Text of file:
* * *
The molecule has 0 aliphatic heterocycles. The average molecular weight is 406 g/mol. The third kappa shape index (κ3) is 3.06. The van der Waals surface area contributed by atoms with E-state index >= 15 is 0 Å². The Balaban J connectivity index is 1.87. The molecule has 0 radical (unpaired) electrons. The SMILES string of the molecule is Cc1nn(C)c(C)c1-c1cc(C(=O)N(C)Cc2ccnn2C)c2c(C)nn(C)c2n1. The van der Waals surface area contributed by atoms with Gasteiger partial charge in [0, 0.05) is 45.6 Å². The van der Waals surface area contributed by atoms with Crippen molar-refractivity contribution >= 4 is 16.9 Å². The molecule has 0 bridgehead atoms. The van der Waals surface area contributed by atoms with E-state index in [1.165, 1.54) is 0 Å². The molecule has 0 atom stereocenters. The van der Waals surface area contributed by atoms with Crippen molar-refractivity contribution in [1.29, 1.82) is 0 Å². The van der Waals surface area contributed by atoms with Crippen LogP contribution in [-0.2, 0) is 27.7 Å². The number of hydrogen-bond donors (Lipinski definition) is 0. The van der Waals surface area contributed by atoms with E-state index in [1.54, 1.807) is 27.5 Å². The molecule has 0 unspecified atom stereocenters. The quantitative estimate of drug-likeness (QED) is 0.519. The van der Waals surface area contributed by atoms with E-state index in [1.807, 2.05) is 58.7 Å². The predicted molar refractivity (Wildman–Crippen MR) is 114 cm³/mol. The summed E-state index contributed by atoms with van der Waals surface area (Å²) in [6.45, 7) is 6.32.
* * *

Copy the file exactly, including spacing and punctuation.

The molecule has 0 aliphatic heterocycles. The average molecular weight is 406 g/mol. The third kappa shape index (κ3) is 3.06. The van der Waals surface area contributed by atoms with E-state index >= 15 is 0 Å². The Balaban J connectivity index is 1.87. The molecule has 0 radical (unpaired) electrons. The SMILES string of the molecule is Cc1nn(C)c(C)c1-c1cc(C(=O)N(C)Cc2ccnn2C)c2c(C)nn(C)c2n1. The van der Waals surface area contributed by atoms with Gasteiger partial charge in [0, 0.05) is 45.6 Å². The van der Waals surface area contributed by atoms with Crippen molar-refractivity contribution >= 4 is 16.9 Å². The molecule has 0 bridgehead atoms. The van der Waals surface area contributed by atoms with E-state index in [1.165, 1.54) is 0 Å². The molecule has 0 atom stereocenters. The van der Waals surface area contributed by atoms with Crippen molar-refractivity contribution in [1.29, 1.82) is 0 Å². The van der Waals surface area contributed by atoms with Crippen LogP contribution in [-0.2, 0) is 27.7 Å². The number of hydrogen-bond donors (Lipinski definition) is 0. The van der Waals surface area contributed by atoms with E-state index in [1.54, 1.807) is 27.5 Å². The molecule has 0 unspecified atom stereocenters. The quantitative estimate of drug-likeness (QED) is 0.519. The van der Waals surface area contributed by atoms with E-state index in [1.807, 2.05) is 58.7 Å². The predicted molar refractivity (Wildman–Crippen MR) is 114 cm³/mol. The summed E-state index contributed by atoms with van der Waals surface area (Å²) in [6.45, 7) is 6.32.